Wednesday, April 20, 2005

This is the boom

Right now is the boom of this cycle.

Depressing isn't it. Job growth is keeping even (at best) with population growth. Hourly wages are stuck in an extremely narrow band where the only movement is random statistical noise. Total cash compensation for non-supervisory employees is falling in real terms. And this is the boom.

At least that is what the inflation indicators are telling us. The freshly released CPI numbers for March show a gain of .6% which is an acceleration from February and January. Just looking at the core rate (ex. energy and food), inflation went up .4% last month. As the AP notes:
consumer inflation rising at an annual rate of 4.3 percent in the first three months of this year. That was a full percentage point above the 3.3 percent rise in prices for all of 2004. [ed note: core rate annualizes as 3.3% v 2004 core rate of 2.2%]


This inflation on the consumer side is not the result of systemically stronger pricing powers by companies which would lead to increased profits. Instead, producer prices are increasing as commodities (oil, steel etc.) are increasing in price.
Kash at Angry Bear has made some selective clipping from the report:

The Producer Price Index for Finished Goods advanced 0.7 percent in March, seasonally adjusted, the Bureau of Labor Statistics of the U.S. Department of Labor reported today. This increase followed a 0.4-percent rise in February and a 0.3-percent gain in January. As they did in February, prices for finished goods other than foods and energy edged up 0.1 percent in March. At the earlier stages of processing, the intermediate goods index rose 1.0 percent, after climbing 0.7 percent in the prior month, and prices for crude goods turned up 4.3 percent in March, after declining 1.6 percent a month earlier.


These are the typical characteristics of a boom as high demand stresses the economy through increaesd inflation and shortages. The natural counteraction is for interest rates to rise so as to act as a rationing mechanism of capital. Mark Thoma notes the St. Louis Fed. Reserve Governor William Poole (who I thought was a cornerback for the Dolphins) has recently stated that interest rate movements will not be orderly and instead data driven. The betting markets (via David Altig's MacroBlog are guessing that rates will be plateauing at below neutral levels for a chunk of the summer.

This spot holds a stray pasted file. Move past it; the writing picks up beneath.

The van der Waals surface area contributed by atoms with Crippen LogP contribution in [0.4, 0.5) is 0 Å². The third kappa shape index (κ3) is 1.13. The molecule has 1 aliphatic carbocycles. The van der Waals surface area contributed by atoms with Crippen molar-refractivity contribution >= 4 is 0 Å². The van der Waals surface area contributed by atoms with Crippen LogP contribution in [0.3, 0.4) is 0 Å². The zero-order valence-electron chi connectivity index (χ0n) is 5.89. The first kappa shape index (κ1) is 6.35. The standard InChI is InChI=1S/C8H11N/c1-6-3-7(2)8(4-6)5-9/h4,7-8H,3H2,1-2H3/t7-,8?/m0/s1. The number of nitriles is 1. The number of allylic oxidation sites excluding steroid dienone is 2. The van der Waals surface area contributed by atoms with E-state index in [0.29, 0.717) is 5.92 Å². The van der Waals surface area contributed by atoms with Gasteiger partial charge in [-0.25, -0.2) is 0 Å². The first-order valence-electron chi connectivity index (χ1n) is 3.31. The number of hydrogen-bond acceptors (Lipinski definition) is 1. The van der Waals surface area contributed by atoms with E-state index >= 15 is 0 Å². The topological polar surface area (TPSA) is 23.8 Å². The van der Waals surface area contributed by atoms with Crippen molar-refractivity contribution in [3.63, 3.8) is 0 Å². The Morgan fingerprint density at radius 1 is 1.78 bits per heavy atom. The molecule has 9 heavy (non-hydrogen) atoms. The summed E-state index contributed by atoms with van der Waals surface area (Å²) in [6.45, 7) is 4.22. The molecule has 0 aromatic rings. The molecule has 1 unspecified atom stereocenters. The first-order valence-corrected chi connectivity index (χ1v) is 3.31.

Barry at the Big Picture is looking at the economy today as the end of a great hangover when we forgot to drink our water last night and take some B-vitamins. He is making a recession call.

The post-crash era saw massive government stimulus: Personal income taxes were cut, deficit spending soared, interest rates were dropped to half century lows, money supply increased dramatically, two wars were prosecuted, corporate dividend taxes were slashed, capital gains taxes were cut, capital expenditures were granted a special accelerated depreciation. Massive stimulus from the government included “everything but the kitchen sink.”

Now, that stimulus is fading. The most vibrant sector of the economy – the real estate complex – is slowing. Increased energy costs are a drag on the global economy. Interest Rates and taxes have been going higher. Earnings momentum, as measured on a year-over-year basis, has been slowing for 5 quarters. Hiring remains anemic, CapEx is unimpressive, LEI are softening, GDP is fading.

The market has begun recognizing that the first post-bubble expansion was premature. It has failed to develop organic momentum of its own. Without further stimulus, this cycle will more likely than not end over the next 2 or 3 quarters.



So this could be the boom of the cycle.

Swell.

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